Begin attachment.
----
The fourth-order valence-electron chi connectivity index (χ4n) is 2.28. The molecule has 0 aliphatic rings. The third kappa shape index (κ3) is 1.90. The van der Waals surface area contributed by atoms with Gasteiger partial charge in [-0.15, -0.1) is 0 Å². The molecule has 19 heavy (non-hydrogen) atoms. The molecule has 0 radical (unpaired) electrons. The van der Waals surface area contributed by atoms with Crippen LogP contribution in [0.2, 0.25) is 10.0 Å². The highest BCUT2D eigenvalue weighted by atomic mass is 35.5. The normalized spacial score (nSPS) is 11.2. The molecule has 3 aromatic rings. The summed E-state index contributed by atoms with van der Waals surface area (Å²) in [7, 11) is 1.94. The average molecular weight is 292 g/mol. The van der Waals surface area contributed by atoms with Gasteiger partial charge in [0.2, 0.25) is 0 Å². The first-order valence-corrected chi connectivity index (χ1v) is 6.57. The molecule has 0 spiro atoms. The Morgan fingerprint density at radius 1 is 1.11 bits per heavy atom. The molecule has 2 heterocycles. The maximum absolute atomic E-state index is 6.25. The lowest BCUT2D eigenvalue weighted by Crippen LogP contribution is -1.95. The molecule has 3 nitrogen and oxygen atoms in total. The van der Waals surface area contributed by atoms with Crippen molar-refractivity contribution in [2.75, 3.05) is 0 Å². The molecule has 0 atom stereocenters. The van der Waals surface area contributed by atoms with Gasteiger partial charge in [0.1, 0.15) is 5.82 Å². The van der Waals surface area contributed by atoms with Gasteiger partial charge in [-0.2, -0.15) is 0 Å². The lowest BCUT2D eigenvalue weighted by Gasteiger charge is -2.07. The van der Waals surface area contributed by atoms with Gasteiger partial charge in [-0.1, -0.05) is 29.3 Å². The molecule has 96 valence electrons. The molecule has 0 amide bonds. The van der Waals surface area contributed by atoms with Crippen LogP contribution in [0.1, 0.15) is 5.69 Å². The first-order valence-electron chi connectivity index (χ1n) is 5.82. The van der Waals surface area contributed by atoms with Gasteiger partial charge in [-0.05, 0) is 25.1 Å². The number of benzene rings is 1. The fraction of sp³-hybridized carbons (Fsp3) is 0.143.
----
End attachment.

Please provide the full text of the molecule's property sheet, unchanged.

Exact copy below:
The fourth-order valence-electron chi connectivity index (χ4n) is 2.28. The molecule has 0 aliphatic rings. The third kappa shape index (κ3) is 1.90. The van der Waals surface area contributed by atoms with Gasteiger partial charge in [-0.15, -0.1) is 0 Å². The molecule has 19 heavy (non-hydrogen) atoms. The molecule has 0 radical (unpaired) electrons. The van der Waals surface area contributed by atoms with Crippen LogP contribution in [0.2, 0.25) is 10.0 Å². The highest BCUT2D eigenvalue weighted by atomic mass is 35.5. The normalized spacial score (nSPS) is 11.2. The molecule has 3 aromatic rings. The summed E-state index contributed by atoms with van der Waals surface area (Å²) in [7, 11) is 1.94. The average molecular weight is 292 g/mol. The van der Waals surface area contributed by atoms with Gasteiger partial charge in [0.2, 0.25) is 0 Å². The first-order valence-corrected chi connectivity index (χ1v) is 6.57. The molecule has 0 spiro atoms. The Morgan fingerprint density at radius 1 is 1.11 bits per heavy atom. The molecule has 2 heterocycles. The maximum absolute atomic E-state index is 6.25. The lowest BCUT2D eigenvalue weighted by Crippen LogP contribution is -1.95. The molecule has 3 nitrogen and oxygen atoms in total. The van der Waals surface area contributed by atoms with Crippen molar-refractivity contribution in [2.75, 3.05) is 0 Å². The molecule has 0 atom stereocenters. The van der Waals surface area contributed by atoms with Gasteiger partial charge in [0.1, 0.15) is 5.82 Å². The van der Waals surface area contributed by atoms with Gasteiger partial charge in [-0.2, -0.15) is 0 Å². The lowest BCUT2D eigenvalue weighted by Gasteiger charge is -2.07. The van der Waals surface area contributed by atoms with Gasteiger partial charge in [-0.1, -0.05) is 29.3 Å². The molecule has 96 valence electrons. The molecule has 0 amide bonds. The van der Waals surface area contributed by atoms with Crippen LogP contribution in [0.1, 0.15) is 5.69 Å². The first-order valence-electron chi connectivity index (χ1n) is 5.82. The van der Waals surface area contributed by atoms with Gasteiger partial charge in [-0.05, 0) is 25.1 Å². The number of benzene rings is 1. The fraction of sp³-hybridized carbons (Fsp3) is 0.143.